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Case Study: HGA Stakes Its Claim in California

by ArchNewsNow
March 9, 2004

Architectural firms continually target new markets for expansion to help secure future business. Besides the obvious challenge of blending new cultures and a new client base, how can you assure a seamless transition when the area chosen for expansion is thousands of miles away from existing operations?


That was the dilemma facing Minneapolis-based Hammel, Green and Abrahamson, Inc. (HGA) when it was lured to California four years ago. Ripe with new business potential, the Golden State also presented a daunting challenge: tough competition from very established California architectural firms.


Heading west was an opportunity to expand services in practice areas HGA knows well. For 50 years, it has excelled in healthcare, higher education, performing arts centers, corporate headquarters, and churches. And, in fact, the firm already had some experience in California, including the University of California Davis Medical Center Tower II in Sacramento, and a project for Hoag Memorial Hospital in Newport Beach.


Targeting key markets


To make the west coast expansion go smoothly, HGA targeted niche firms as a base to create a presence in three key markets: Los Angeles, San Francisco, and Sacramento. In October 1999, Fred Sherman, AIA, a well-known designer of libraries and college and university facilities, joined the firm to spearhead the San Francisco operations. In January 2000, HGA acquired Stephen J. Short & Associates, a small architecture and planning firm in Sacramento noted for its healthcare work. HGA also exported one of its strongest religious architects to the Sacramento office, John Justus, who is now designing the Spiritual Life Center in Sacramento and the Rock of Roseville, a church renovation project just outside Sacramento. And, in January 2002, Michael F. Ross, AIA, was named the managing principal of the Los Angeles office when HGA acquired Wou & Partners, architects known for healthcare, higher education facilities, and office buildings in Los Angeles and Asia.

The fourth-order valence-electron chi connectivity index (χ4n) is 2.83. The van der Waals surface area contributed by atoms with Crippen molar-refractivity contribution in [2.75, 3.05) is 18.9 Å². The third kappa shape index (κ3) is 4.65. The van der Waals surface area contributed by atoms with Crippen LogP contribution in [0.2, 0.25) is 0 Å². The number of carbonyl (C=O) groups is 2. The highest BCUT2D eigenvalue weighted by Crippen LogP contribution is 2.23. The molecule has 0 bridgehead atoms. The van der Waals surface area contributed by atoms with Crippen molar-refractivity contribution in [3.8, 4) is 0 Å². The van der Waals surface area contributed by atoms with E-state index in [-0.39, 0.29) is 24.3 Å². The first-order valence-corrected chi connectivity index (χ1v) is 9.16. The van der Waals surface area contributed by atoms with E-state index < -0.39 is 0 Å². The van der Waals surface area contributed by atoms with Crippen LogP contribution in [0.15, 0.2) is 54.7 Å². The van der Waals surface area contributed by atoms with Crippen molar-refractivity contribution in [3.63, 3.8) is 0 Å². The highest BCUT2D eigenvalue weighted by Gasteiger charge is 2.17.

The firm then concentrated on targeting markets already integral to HGA. The plan was designed to provide a balanced workload when one of the sectors – or geographical regions – went flat. “This gives us some resilience,” says Bill O’Malley, AIA, director of the firm’s Sacramento/Roseville office. “It strengthens our firm nationally, and positions us to ride the cyclical nature of the design and construction industry overall.”


It also means balancing property types – maintaining equilibrium between private and public sector design work.


The strategy is working


“In the past five years, we’ve grown at an average rate of 15 to 20 percent a year,” says Stephen Fiskum, the firm’s chief operating officer in Minneapolis. “There is no question that California contributes to this growth.”


The three California offices employ about 50 people; HGA nationwide employs 550. Staffing remains a critical component of the plan. Competition is heated – and may take on a different meaning as projects become fewer.


“Clients are exhibiting caution,” says Ross, the managing director of the Los Angeles office. “This can be seen specifically in the higher education sector where more and more university officials are embarking on detailed master planning and feasibility studies before they commit to full service design and construction plans." The firm currently has seven feasibility studies underway for several major universities throughout the state, with more on the way.